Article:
- Museum number
A kneeling angel, turned to front, his right arm raised
Pen and brown ink, over leadpoint
- Production date
Height: 124 millimetres
Width: 61 millimetres
- Curator's comments
- The drawing was sold at the Wilcocks sale in 1913 as by Leonardo's Milanese pupil Cesare da Sesto. The attribution to Leonardo was first suggested by Laurence Binyon, and the drawing was registered as by Leonardo. The fragmentary nature of the drawing has prevented any convincing interpretation of the angel's action, his right arm (studied in two positions) outstretched and twisting around from a kneeling position to look to his left. A number of opinions have been expressed about the dating of the drawing, ranging from Dodgson's connection with one of the angels in Verrocchio's 'Baptism' of around 1476 (Uffizi, Florence) to Berenson's suggestion that the 'contrapposto' and the hatching place this to Leonardo's first period in Milan (1482-99). Popham and Pouncey were more inclined to a dating to the years immediately preceding the artist's departure to Milan, a view supported by Kemp. The latter points out that the figure's complex turning motion and the dense penwork are most closely paralleled in drawings from the early 1480s, such as the BM study of a child and cat (1857,0110.1; Popham & Pouncey cat. 99). The sketchy outline study below of a figure swinging both arms across and upwards in a gesture of prayer is most likely a revised idea of the pose of the angel studied above.
The discovery of the drawings and the request for funding to buy them is recorded in Campbell Dodgson's Report to the Trustees dated 5 April 1913.
Lit: B. Berenson, 'The Drawings of the Florentine Painters', Chicago, 1938, II, no. 1034A; C. Dodgson, "Vasari Society", First Series, IX, 1913/14, 1; A.E. Popham and P. Pouncey, 'Italian drawings in the BM, the fourteenth and fifteenth centuries', London, 1950, I. no. 102 (with previous literature), II, pl. XCVII; A.E. Popham, in exhib. cat., London, Royal Academy, 'Leonardo da Vinci quincentenary exhibition', 1952, no. 3; M. Kemp, in exhib. cat, London, Hayward Gallery, 'Leonardo da Vinci', 1989, no. 76, p. 149; A.E. Popham, 'The drawings of Leonardo da Vinci', London, 1994 (revised edition by M. Kemp of 1946 edition), no. 29B
Popham & Pouncey 1950
In his 1. hand the angel holds some object or objects; his r. arm (drawn in two different positions) is raised and the hand droops from the wrist; below is a rapid sketch of an angel (?) turned to the 1. and, in the bottom l.-hand corner, two studies in lead-point the subject of which is obscure.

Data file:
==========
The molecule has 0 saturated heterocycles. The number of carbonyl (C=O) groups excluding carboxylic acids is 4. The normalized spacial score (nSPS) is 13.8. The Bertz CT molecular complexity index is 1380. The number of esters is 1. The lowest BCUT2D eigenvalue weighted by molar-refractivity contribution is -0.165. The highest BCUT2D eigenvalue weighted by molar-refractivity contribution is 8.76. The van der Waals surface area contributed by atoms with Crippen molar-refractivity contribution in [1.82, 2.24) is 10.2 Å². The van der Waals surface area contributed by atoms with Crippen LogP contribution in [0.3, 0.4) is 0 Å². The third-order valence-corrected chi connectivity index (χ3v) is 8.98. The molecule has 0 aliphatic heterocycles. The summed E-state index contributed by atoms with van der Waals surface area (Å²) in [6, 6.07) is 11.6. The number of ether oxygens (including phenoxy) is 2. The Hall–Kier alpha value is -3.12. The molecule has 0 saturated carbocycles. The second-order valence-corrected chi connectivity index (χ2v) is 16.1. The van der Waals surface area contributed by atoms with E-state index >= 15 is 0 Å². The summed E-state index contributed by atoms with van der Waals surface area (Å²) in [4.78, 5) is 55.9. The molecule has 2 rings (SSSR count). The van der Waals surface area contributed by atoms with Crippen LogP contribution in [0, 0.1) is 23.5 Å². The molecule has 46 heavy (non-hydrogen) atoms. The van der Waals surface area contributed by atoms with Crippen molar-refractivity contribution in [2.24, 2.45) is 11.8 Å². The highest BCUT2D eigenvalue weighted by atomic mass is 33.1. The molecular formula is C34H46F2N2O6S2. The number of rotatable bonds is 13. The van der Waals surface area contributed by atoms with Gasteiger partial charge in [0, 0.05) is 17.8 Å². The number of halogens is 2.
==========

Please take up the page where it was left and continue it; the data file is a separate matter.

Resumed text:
Attributed in the Wilcocks Sale to Cesare da Sesto. The attribution to Leonardo was first proposed by Laurence Binyon.
Bodmer regarded it as a first idea for the angel in the 'Virgin of the Rocks'. Berenson finds the 'contrapposto' and the hatching suggestive of the early Milanese period; neither point seems conclusive: the 'contrapposto' is no more violent than, for example, in the obviously early 'Aristotle and Campaspe' (Bodmer 110), while the shading is like that in the 'Hanged Bandini' of 1479 (Bodmer 116). The drawing, in fact, seems to belong to the first Florentine rather than to the Milanese period.
Dodgson ('Burlington'), followed by Valentiner, suggests that it may be a study for one of the angels in Verrocchio's 'Baptism'. He sees the plants as rushes, and thinks that the angel is pouring water (indicated by vertical strokes) with his r. hand; there is, however, nothing about the plants themselves to show that they are rushes, while it is iconographically improbable that the angel, whose function in a 'Baptism' is to hold Christ's garments, would be pouring water. Valentiner counters the latter objection by suggesting that the lines falling from the angel's hand and elbow indicate a piece of drapery "connected with a larger piece falling upon the ground in a half-circle"; but the line from the elbow is merely the edge of the wing, while the "half-circle" is made up of part of the angel's own robe, trailing on the ground, and two of the "rushes". That the angel may be connected with the 'Baptism' does not seem to us unlikely; but we must stress that there is no positive evidence of this.
Literature: BB 1034A; Comm. Vinciana, i (1928), 6; Bodmer 150; Popham 29B; C. D(odgson), Vasari Society, First Series, ix (1913/14), 1; the same, Burlington, xxiii (1913), p. 264; Poggi, pl. 45; B.M. Guide, 1914, no. 1 a; W. R. Valentiner, Art Quarterly, iv (1941), pp. 14 ff., fig.10; Giglioli, p. 93, pl. XLV; Venturi, pp. 83 f.
- Not on display
- Exhibition history
1952, London, Royal Academy, No. 3
1989, London, Hayward Gallery, No. 76
2006 Sep-Dec, Munich, Alte Pinakothek, Leonardo: Madonna of the Carnation
2011/12 Nov-Feb, London, National Gallery, Leonardo da Vinci
- Acquisition date
- Acquisition notes
- Acquired at the Wilcocks sale at Sotheby's through Agnews: two drawings in one lot as by Cesare da Sesto for £126 (with 1913-6-17-2). Dodgson had obtained authorisation to bid up to £500 (see report dated 5 April 1913).
- Prints and Drawings
- Registration number